Canada revokes citizenship of 94-year-old last known Nazi living in Canada
Nearly a quarter-century after he was first notified that his Canadian citizenship would be revoked, Helmut Oberlander — the last known Nazi living in Canada found to be complicit in war crimes during the Second World War — could finally face deportation to Germany following a recent Federal Court ruling.
In June 2017, the government revoked the Nazi retired businessman’s citizenship for the fourth time since the mid-1990s, prompting his current effort to turn to the courts in a bid to stave off deportation. To date, however, Oberlander has succeeded three times in challenging the government, creating precedents in the process.
The Ukraine-born Nazi, who came to Canada in the 1950s, has steadfastly maintained he was just 17 when forced on pain of execution to join the Nazi death squad Einsatzkommando 10a, known as Ek 10a. The squad was responsible for killing close to 100,000 Jews during the war.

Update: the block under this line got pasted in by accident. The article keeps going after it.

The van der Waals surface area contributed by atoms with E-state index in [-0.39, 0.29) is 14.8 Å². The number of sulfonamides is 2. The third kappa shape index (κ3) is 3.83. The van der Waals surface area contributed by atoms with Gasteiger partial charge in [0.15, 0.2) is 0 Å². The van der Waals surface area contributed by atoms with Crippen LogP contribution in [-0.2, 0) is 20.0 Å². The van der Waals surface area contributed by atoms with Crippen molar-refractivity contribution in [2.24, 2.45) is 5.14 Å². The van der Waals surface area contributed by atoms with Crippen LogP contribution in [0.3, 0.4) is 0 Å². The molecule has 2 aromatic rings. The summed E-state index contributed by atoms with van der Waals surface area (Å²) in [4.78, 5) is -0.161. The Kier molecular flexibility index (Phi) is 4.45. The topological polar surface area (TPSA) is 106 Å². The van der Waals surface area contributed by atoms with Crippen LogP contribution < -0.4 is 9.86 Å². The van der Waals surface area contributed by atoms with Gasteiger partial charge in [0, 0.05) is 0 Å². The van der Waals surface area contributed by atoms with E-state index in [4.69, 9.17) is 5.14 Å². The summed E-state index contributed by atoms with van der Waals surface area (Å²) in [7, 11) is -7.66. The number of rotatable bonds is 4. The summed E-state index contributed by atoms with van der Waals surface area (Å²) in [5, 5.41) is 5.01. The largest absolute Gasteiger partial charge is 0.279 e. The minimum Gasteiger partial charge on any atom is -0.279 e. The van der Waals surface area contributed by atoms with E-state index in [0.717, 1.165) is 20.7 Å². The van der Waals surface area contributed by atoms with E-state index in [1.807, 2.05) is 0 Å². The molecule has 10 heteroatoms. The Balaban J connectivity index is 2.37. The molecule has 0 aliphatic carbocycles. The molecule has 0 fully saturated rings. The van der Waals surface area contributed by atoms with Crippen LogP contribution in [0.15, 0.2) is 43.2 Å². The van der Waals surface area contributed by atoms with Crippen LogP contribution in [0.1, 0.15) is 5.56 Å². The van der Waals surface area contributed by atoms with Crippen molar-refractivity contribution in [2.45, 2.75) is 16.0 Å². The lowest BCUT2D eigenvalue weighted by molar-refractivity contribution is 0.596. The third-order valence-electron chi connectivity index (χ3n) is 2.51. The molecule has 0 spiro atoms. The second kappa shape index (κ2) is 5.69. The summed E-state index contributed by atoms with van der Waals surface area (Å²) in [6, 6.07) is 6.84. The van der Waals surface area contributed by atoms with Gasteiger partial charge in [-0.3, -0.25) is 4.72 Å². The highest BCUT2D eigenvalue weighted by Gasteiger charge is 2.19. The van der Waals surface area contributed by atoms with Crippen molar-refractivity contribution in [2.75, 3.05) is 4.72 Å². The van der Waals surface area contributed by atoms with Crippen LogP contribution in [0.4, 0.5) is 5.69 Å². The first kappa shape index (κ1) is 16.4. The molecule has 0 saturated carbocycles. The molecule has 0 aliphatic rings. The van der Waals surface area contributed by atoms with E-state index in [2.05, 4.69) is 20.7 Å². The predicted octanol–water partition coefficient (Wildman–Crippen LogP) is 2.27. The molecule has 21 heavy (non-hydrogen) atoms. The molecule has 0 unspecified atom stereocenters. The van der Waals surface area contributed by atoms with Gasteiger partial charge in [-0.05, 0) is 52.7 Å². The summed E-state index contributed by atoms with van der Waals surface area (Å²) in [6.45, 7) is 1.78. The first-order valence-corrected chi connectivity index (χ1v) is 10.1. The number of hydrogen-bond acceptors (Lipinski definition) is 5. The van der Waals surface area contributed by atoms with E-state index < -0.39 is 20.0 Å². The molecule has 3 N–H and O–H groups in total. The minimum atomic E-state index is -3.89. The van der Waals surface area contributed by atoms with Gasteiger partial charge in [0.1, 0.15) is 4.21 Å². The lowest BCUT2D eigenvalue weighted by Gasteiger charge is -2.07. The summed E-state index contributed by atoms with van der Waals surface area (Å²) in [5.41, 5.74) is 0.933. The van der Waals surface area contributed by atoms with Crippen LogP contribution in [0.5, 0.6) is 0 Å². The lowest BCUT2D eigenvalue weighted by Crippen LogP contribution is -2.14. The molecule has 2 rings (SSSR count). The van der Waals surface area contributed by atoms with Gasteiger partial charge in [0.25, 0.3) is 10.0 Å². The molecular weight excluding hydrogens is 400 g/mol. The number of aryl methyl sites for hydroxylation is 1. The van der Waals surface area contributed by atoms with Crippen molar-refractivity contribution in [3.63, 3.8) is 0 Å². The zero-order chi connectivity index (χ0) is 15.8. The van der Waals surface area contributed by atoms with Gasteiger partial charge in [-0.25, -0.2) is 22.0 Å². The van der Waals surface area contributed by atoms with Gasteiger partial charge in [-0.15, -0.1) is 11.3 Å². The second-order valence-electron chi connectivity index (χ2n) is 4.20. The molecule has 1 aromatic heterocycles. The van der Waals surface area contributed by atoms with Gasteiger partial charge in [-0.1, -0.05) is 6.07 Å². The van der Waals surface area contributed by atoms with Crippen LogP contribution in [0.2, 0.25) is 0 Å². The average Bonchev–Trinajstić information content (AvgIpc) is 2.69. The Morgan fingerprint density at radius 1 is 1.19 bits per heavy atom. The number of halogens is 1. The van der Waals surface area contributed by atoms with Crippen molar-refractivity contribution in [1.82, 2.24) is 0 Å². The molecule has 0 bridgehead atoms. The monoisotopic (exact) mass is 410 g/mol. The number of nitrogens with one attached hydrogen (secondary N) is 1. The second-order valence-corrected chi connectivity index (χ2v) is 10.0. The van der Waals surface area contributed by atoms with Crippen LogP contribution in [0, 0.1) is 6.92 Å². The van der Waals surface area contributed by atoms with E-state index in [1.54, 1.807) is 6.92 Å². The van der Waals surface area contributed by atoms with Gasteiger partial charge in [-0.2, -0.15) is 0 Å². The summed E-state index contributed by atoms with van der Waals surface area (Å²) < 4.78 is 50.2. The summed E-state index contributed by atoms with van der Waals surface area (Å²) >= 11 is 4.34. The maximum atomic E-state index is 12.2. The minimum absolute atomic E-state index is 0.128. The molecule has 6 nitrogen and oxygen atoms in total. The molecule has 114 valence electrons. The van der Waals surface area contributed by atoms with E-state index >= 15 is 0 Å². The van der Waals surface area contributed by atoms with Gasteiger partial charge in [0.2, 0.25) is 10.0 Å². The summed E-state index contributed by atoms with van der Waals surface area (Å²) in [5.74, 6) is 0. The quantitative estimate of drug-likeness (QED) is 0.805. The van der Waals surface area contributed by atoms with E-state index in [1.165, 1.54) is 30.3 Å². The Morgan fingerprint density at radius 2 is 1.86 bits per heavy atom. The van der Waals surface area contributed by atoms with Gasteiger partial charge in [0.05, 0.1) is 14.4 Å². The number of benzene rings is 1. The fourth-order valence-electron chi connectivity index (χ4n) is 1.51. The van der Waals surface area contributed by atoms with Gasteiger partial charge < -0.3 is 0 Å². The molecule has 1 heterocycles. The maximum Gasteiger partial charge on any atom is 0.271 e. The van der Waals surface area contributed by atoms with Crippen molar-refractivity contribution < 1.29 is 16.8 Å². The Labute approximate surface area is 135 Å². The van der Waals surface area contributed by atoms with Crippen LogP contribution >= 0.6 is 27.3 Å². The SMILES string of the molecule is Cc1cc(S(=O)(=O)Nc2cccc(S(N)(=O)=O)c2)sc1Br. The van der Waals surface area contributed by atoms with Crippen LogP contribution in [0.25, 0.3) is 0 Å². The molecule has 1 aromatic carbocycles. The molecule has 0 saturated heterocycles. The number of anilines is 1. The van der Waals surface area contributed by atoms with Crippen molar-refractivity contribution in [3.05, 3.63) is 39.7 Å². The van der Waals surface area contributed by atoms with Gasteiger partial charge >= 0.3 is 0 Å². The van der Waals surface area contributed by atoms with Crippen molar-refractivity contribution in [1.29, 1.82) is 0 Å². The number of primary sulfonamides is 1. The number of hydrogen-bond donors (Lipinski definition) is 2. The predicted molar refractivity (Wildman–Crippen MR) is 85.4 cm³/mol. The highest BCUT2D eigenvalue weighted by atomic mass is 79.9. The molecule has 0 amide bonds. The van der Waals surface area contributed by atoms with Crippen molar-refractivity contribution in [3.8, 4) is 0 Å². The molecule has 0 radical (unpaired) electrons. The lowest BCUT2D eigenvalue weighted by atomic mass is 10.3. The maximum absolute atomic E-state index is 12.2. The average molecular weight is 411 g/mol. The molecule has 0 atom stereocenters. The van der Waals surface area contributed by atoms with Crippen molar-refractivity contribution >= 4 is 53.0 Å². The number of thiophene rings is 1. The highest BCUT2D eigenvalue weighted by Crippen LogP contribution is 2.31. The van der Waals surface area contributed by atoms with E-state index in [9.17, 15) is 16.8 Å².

“I wrote about that Nazi in 2016. He participated with his murder battalion in the destruction of the Jews of Russia and Ukraine. He always tries to say, ‘I was only an interpreter in this battalion,'” Shimon Briman, a historian of Ukrainian origin said.
Last August, a 95-year-old former Nazi SS death camp guard was deported from his home in Queens, N.Y.
After World War II, Jakiw Palij hid his involvement in the slaughter of Jews at the Trawniki Polish death camp and gained entry to the US by claiming he was a farmer and factory worker.